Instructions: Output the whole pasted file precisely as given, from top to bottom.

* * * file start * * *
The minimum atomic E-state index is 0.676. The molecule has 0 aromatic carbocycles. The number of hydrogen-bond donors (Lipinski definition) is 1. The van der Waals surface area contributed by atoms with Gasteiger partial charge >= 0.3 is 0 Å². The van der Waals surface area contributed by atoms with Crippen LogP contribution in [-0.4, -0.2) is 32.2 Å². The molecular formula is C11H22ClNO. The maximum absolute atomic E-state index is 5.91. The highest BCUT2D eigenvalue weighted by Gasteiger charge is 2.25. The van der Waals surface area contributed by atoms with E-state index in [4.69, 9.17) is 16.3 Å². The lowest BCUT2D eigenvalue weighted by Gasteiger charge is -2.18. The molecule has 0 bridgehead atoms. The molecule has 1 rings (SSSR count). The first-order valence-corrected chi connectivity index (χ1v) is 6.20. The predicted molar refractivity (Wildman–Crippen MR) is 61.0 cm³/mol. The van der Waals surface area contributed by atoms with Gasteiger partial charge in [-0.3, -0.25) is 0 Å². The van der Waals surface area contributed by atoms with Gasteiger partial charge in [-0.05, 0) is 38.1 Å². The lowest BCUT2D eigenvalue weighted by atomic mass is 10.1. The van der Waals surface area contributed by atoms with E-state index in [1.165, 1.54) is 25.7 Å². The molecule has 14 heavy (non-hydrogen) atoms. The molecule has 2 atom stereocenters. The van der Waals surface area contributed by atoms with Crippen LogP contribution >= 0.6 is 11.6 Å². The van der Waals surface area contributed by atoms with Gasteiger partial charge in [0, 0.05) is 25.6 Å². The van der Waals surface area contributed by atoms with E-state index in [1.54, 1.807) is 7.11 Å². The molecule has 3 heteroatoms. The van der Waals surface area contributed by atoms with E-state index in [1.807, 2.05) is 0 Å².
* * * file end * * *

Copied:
The minimum atomic E-state index is 0.676. The molecule has 0 aromatic carbocycles. The number of hydrogen-bond donors (Lipinski definition) is 1. The van der Waals surface area contributed by atoms with Gasteiger partial charge >= 0.3 is 0 Å². The van der Waals surface area contributed by atoms with Crippen LogP contribution in [-0.4, -0.2) is 32.2 Å². The molecular formula is C11H22ClNO. The maximum absolute atomic E-state index is 5.91. The highest BCUT2D eigenvalue weighted by Gasteiger charge is 2.25. The van der Waals surface area contributed by atoms with E-state index in [4.69, 9.17) is 16.3 Å². The lowest BCUT2D eigenvalue weighted by Gasteiger charge is -2.18. The molecule has 0 bridgehead atoms. The molecule has 1 rings (SSSR count). The first-order valence-corrected chi connectivity index (χ1v) is 6.20. The predicted molar refractivity (Wildman–Crippen MR) is 61.0 cm³/mol. The van der Waals surface area contributed by atoms with Gasteiger partial charge in [-0.3, -0.25) is 0 Å². The van der Waals surface area contributed by atoms with Gasteiger partial charge in [-0.05, 0) is 38.1 Å². The lowest BCUT2D eigenvalue weighted by atomic mass is 10.1. The van der Waals surface area contributed by atoms with E-state index in [1.165, 1.54) is 25.7 Å². The molecule has 14 heavy (non-hydrogen) atoms. The molecule has 2 atom stereocenters. The van der Waals surface area contributed by atoms with Crippen LogP contribution >= 0.6 is 11.6 Å². The van der Waals surface area contributed by atoms with Gasteiger partial charge in [0, 0.05) is 25.6 Å². The van der Waals surface area contributed by atoms with E-state index in [1.54, 1.807) is 7.11 Å². The molecule has 3 heteroatoms. The van der Waals surface area contributed by atoms with E-state index in [1.807, 2.05) is 0 Å².